Renewable energies are part of the energy transition as the preferred alternative to fossil fuels. Critics claim that the growth of renewable energy does not allow any decline in the use of gas, oil and especially coal. They denounce support for new sectors such as wind power and photovoltaic.
In reality, there are two conditions for this substitution between fossil and renewable energies. The first is that renewables grow fast enough. This is the case today at the global level. But this movement, which is very recent and most evident in electricity, cannot produce immediate effects on the scale of the entire energy system. It will take a few years for renewables, thanks to the level of deployment they can claim, to have the capacity to transform the global energy balance.
The other condition, independent of the energy source, is to prevent global demand from growing faster than renewable growth. The control of consumption must, therefore, progress further to allow renewables, which are part of the effort, to make this transformation.
The rise of renewable energies, on which all observers agree, would it be a complete waste? For some actors, the support they receive is highly questionable, particularly about nuclear power, with which they would be competing to produce carbon-free energy. One of their main arguments is that the impact of renewable energy growth on the evolution of fossil fuels is negligible.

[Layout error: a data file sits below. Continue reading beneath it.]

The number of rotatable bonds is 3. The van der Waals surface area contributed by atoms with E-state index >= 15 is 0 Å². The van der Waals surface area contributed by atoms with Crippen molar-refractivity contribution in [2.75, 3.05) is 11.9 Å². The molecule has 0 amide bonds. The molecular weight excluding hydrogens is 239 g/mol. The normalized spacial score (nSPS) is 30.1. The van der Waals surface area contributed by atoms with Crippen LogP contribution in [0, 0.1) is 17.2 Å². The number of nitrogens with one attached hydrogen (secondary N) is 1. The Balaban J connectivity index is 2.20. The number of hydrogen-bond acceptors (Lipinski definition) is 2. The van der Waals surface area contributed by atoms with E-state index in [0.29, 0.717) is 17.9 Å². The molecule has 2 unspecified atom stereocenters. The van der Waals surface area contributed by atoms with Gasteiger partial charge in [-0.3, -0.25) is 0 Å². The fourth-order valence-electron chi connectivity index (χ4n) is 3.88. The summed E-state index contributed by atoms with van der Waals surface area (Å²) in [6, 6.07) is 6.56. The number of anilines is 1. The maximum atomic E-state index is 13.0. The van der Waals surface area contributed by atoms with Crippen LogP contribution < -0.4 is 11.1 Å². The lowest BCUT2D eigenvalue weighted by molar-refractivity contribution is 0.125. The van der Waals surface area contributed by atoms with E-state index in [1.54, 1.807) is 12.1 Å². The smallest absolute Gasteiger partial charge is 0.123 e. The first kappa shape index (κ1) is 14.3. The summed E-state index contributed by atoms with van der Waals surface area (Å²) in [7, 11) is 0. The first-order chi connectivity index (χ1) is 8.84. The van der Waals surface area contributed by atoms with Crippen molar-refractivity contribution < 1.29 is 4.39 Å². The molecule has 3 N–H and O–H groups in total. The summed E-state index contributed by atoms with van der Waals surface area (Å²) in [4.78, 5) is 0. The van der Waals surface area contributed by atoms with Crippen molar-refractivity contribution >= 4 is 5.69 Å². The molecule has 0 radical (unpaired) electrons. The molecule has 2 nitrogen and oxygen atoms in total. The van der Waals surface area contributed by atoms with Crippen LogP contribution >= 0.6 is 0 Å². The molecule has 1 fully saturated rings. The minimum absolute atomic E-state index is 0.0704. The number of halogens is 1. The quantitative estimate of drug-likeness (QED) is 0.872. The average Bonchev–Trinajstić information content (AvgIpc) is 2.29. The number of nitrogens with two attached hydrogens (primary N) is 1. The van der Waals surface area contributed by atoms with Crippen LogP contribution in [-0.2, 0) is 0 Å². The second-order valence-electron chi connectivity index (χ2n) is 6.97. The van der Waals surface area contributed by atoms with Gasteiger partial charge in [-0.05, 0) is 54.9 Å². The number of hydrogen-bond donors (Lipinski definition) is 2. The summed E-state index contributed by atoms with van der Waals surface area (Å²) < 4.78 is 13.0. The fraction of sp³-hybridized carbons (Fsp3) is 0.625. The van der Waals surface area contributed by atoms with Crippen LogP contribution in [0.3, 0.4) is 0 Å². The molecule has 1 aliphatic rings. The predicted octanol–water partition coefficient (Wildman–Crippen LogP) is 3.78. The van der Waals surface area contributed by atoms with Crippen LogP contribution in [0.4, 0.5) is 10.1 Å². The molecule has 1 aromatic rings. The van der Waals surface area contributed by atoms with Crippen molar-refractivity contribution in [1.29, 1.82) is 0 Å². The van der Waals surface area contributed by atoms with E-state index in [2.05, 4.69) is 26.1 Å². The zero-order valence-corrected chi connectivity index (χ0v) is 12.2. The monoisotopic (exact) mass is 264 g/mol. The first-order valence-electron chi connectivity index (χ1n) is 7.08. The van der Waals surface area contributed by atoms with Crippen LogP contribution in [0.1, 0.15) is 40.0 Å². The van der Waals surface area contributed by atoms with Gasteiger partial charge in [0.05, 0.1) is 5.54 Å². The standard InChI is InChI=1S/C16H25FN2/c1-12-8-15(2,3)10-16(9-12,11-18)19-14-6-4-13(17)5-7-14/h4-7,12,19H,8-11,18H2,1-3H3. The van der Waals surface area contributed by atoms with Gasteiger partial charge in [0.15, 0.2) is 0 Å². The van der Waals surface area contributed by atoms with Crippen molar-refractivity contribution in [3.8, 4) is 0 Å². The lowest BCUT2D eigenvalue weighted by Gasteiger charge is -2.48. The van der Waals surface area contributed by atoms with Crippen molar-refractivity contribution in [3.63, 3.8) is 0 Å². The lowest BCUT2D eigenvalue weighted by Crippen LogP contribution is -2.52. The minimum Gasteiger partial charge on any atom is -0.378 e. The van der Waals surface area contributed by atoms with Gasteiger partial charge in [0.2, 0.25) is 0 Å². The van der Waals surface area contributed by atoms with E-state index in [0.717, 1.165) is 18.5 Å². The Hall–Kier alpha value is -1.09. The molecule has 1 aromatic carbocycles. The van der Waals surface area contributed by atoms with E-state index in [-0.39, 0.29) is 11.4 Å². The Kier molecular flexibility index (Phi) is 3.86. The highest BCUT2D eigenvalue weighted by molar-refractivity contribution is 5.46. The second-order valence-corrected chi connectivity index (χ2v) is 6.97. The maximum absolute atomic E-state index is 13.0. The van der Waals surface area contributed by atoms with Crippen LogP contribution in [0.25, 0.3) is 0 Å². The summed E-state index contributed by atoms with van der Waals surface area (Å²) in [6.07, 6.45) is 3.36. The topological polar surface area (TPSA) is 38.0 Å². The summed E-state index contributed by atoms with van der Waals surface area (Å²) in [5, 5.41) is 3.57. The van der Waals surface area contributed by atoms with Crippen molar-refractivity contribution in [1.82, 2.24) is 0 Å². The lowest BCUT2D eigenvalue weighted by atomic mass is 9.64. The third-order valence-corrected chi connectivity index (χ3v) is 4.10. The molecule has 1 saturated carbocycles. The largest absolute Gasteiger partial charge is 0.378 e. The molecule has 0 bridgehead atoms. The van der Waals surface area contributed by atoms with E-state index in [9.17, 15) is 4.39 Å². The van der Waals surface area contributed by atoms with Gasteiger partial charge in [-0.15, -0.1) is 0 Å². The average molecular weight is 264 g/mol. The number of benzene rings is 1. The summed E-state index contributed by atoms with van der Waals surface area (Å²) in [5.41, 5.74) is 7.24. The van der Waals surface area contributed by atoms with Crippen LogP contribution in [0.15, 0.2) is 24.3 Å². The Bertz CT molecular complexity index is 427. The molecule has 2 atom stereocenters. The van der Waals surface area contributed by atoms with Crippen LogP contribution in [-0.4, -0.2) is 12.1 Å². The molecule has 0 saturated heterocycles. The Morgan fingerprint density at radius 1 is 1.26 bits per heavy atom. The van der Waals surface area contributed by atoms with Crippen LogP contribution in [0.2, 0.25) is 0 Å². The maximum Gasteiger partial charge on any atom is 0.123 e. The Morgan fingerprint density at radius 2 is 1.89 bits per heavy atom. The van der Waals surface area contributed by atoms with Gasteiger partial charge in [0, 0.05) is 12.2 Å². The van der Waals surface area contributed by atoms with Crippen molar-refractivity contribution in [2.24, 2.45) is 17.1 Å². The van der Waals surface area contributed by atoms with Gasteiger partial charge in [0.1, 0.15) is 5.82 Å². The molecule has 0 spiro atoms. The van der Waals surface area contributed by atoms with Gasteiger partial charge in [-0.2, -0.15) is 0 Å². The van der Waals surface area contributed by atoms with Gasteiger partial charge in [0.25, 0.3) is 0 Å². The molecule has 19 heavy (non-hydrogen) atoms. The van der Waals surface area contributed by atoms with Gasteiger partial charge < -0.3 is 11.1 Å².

For example, according to BP 1 annual global energy balances, fossil fuel primary energy consumption increased much faster than renewable energy use between 2000 and 2014.
The Acceleration Of Fossil Energies
To analyze current trends, we must start by putting them into perspective. The reasoning proposed to disqualify the contribution of renewable energies is based on the idea that it constitutes the central evolution of the energy system since the beginning of the 2000s, and that this growth should have already led for several years to significant changes in the mix global energy.
There are two things in particular. First, the consumption of fossil fuels, all resources combined, accelerated: driven by steady growth in global energy demand, its growth was almost twice as strong in the second period than in the first one. The second observation is that the balance between fossil fuels has changed significantly. For example, coal, which was thought to be declining at the end of the last century, accounted for only 14% of the increase in fossil fuels between 1985 and 2000. But, in particular, due to the development of its use in emerging countries, it accounted for 39% of the increase in fossil fuels between 2000 and 2015. In absolute terms, growth was 4.8 times faster in the second period than in the first. At the scale of the world energy system, the most striking fact of the period 2000-2015 is therefore not the development of renewable energies but a second acceleration: that of energy consumption in general, and that of coal in particular.